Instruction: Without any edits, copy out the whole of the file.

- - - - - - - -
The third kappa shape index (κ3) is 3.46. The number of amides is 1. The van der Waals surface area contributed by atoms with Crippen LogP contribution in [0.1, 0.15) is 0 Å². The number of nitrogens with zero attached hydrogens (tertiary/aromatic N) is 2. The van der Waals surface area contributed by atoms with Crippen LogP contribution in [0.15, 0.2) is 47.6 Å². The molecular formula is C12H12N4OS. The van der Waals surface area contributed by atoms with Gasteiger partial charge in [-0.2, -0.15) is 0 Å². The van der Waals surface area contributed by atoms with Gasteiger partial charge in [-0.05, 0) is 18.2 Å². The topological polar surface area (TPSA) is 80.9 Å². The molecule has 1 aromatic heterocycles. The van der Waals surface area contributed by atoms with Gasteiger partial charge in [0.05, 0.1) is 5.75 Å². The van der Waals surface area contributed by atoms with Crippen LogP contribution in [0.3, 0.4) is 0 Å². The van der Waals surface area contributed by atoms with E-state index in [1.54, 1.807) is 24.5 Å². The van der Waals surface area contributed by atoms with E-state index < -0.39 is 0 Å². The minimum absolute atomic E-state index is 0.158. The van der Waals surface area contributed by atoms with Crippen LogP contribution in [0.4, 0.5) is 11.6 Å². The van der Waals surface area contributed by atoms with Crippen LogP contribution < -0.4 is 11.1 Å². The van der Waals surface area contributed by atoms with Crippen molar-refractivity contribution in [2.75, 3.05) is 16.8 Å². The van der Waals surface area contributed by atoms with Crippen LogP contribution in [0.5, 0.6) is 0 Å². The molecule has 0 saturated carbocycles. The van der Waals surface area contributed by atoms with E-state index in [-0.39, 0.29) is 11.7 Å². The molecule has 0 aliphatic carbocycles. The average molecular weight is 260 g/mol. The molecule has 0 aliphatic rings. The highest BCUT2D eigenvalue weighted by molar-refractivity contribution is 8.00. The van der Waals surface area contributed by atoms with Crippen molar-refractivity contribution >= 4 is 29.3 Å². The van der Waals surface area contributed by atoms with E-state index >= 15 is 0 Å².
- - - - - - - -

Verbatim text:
The third kappa shape index (κ3) is 3.46. The number of amides is 1. The van der Waals surface area contributed by atoms with Crippen LogP contribution in [0.1, 0.15) is 0 Å². The number of nitrogens with zero attached hydrogens (tertiary/aromatic N) is 2. The van der Waals surface area contributed by atoms with Crippen LogP contribution in [0.15, 0.2) is 47.6 Å². The molecular formula is C12H12N4OS. The van der Waals surface area contributed by atoms with Gasteiger partial charge in [-0.2, -0.15) is 0 Å². The van der Waals surface area contributed by atoms with Gasteiger partial charge in [-0.05, 0) is 18.2 Å². The topological polar surface area (TPSA) is 80.9 Å². The molecule has 1 aromatic heterocycles. The van der Waals surface area contributed by atoms with Gasteiger partial charge in [0.05, 0.1) is 5.75 Å². The van der Waals surface area contributed by atoms with Crippen LogP contribution in [0.3, 0.4) is 0 Å². The van der Waals surface area contributed by atoms with E-state index in [1.54, 1.807) is 24.5 Å². The van der Waals surface area contributed by atoms with E-state index < -0.39 is 0 Å². The minimum absolute atomic E-state index is 0.158. The van der Waals surface area contributed by atoms with Crippen LogP contribution in [0.4, 0.5) is 11.6 Å². The van der Waals surface area contributed by atoms with Crippen LogP contribution < -0.4 is 11.1 Å². The van der Waals surface area contributed by atoms with Crippen molar-refractivity contribution in [2.75, 3.05) is 16.8 Å². The van der Waals surface area contributed by atoms with Crippen LogP contribution in [0.5, 0.6) is 0 Å². The molecule has 0 saturated carbocycles. The van der Waals surface area contributed by atoms with E-state index in [-0.39, 0.29) is 11.7 Å². The molecule has 0 aliphatic carbocycles. The average molecular weight is 260 g/mol. The molecule has 0 aliphatic rings. The highest BCUT2D eigenvalue weighted by molar-refractivity contribution is 8.00. The van der Waals surface area contributed by atoms with Crippen molar-refractivity contribution >= 4 is 29.3 Å². The van der Waals surface area contributed by atoms with E-state index >= 15 is 0 Å².